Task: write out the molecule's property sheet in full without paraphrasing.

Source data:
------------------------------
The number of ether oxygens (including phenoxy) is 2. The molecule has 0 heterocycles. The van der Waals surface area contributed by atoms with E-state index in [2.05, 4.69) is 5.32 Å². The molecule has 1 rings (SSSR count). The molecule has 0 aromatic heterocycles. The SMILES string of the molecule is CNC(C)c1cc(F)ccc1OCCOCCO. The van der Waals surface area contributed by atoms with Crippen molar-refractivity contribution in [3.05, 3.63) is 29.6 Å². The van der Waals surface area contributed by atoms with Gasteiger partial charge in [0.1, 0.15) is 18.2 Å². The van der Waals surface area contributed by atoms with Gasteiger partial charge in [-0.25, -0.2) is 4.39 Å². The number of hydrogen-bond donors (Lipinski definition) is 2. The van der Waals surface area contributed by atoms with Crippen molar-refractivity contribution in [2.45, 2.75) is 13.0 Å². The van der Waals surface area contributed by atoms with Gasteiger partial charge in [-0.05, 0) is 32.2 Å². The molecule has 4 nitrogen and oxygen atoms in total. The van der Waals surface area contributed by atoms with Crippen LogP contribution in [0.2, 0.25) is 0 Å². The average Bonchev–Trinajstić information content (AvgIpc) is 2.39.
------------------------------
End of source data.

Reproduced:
The number of ether oxygens (including phenoxy) is 2. The molecule has 0 heterocycles. The van der Waals surface area contributed by atoms with E-state index in [2.05, 4.69) is 5.32 Å². The molecule has 1 rings (SSSR count). The molecule has 0 aromatic heterocycles. The SMILES string of the molecule is CNC(C)c1cc(F)ccc1OCCOCCO. The van der Waals surface area contributed by atoms with Crippen molar-refractivity contribution in [3.05, 3.63) is 29.6 Å². The van der Waals surface area contributed by atoms with Gasteiger partial charge in [0.1, 0.15) is 18.2 Å². The van der Waals surface area contributed by atoms with Gasteiger partial charge in [-0.25, -0.2) is 4.39 Å². The number of hydrogen-bond donors (Lipinski definition) is 2. The van der Waals surface area contributed by atoms with Crippen molar-refractivity contribution in [2.45, 2.75) is 13.0 Å². The van der Waals surface area contributed by atoms with Gasteiger partial charge in [-0.05, 0) is 32.2 Å². The molecule has 4 nitrogen and oxygen atoms in total. The van der Waals surface area contributed by atoms with Crippen LogP contribution in [0.2, 0.25) is 0 Å². The average Bonchev–Trinajstić information content (AvgIpc) is 2.39.